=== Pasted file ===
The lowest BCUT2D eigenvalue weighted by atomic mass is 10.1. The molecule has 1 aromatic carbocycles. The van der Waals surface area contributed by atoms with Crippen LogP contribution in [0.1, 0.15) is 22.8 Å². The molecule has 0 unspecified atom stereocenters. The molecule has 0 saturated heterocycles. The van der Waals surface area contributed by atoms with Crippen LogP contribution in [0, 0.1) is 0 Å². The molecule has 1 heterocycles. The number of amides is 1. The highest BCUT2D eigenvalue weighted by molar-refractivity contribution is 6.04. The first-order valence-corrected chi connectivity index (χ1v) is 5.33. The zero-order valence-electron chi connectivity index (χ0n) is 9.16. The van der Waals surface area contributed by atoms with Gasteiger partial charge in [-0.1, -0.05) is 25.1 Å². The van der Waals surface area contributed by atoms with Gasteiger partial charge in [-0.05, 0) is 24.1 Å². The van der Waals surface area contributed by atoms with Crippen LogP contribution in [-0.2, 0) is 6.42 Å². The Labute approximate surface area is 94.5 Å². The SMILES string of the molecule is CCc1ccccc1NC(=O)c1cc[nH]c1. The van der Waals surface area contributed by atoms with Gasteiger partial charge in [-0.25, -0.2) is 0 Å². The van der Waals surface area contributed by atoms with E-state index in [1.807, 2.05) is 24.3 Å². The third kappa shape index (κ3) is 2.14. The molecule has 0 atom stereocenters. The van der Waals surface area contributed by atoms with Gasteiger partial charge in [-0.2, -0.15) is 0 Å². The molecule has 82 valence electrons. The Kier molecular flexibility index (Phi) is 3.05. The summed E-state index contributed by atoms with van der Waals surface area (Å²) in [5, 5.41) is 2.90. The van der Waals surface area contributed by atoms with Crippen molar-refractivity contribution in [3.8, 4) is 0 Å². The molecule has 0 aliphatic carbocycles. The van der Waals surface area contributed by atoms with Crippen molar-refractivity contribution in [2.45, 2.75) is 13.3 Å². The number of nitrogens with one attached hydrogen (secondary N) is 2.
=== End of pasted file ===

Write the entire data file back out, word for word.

The lowest BCUT2D eigenvalue weighted by atomic mass is 10.1. The molecule has 1 aromatic carbocycles. The van der Waals surface area contributed by atoms with Crippen LogP contribution in [0.1, 0.15) is 22.8 Å². The molecule has 0 unspecified atom stereocenters. The molecule has 0 saturated heterocycles. The van der Waals surface area contributed by atoms with Crippen LogP contribution in [0, 0.1) is 0 Å². The molecule has 1 heterocycles. The number of amides is 1. The highest BCUT2D eigenvalue weighted by molar-refractivity contribution is 6.04. The first-order valence-corrected chi connectivity index (χ1v) is 5.33. The zero-order valence-electron chi connectivity index (χ0n) is 9.16. The van der Waals surface area contributed by atoms with Gasteiger partial charge in [-0.1, -0.05) is 25.1 Å². The van der Waals surface area contributed by atoms with Gasteiger partial charge in [-0.05, 0) is 24.1 Å². The van der Waals surface area contributed by atoms with Crippen LogP contribution in [-0.2, 0) is 6.42 Å². The Labute approximate surface area is 94.5 Å². The SMILES string of the molecule is CCc1ccccc1NC(=O)c1cc[nH]c1. The van der Waals surface area contributed by atoms with Gasteiger partial charge in [-0.25, -0.2) is 0 Å². The van der Waals surface area contributed by atoms with E-state index in [1.807, 2.05) is 24.3 Å². The third kappa shape index (κ3) is 2.14. The molecule has 0 atom stereocenters. The van der Waals surface area contributed by atoms with Gasteiger partial charge in [-0.2, -0.15) is 0 Å². The molecule has 82 valence electrons. The Kier molecular flexibility index (Phi) is 3.05. The summed E-state index contributed by atoms with van der Waals surface area (Å²) in [5, 5.41) is 2.90. The van der Waals surface area contributed by atoms with Crippen molar-refractivity contribution in [3.8, 4) is 0 Å². The molecule has 0 aliphatic carbocycles. The van der Waals surface area contributed by atoms with Crippen molar-refractivity contribution in [2.45, 2.75) is 13.3 Å². The number of nitrogens with one attached hydrogen (secondary N) is 2.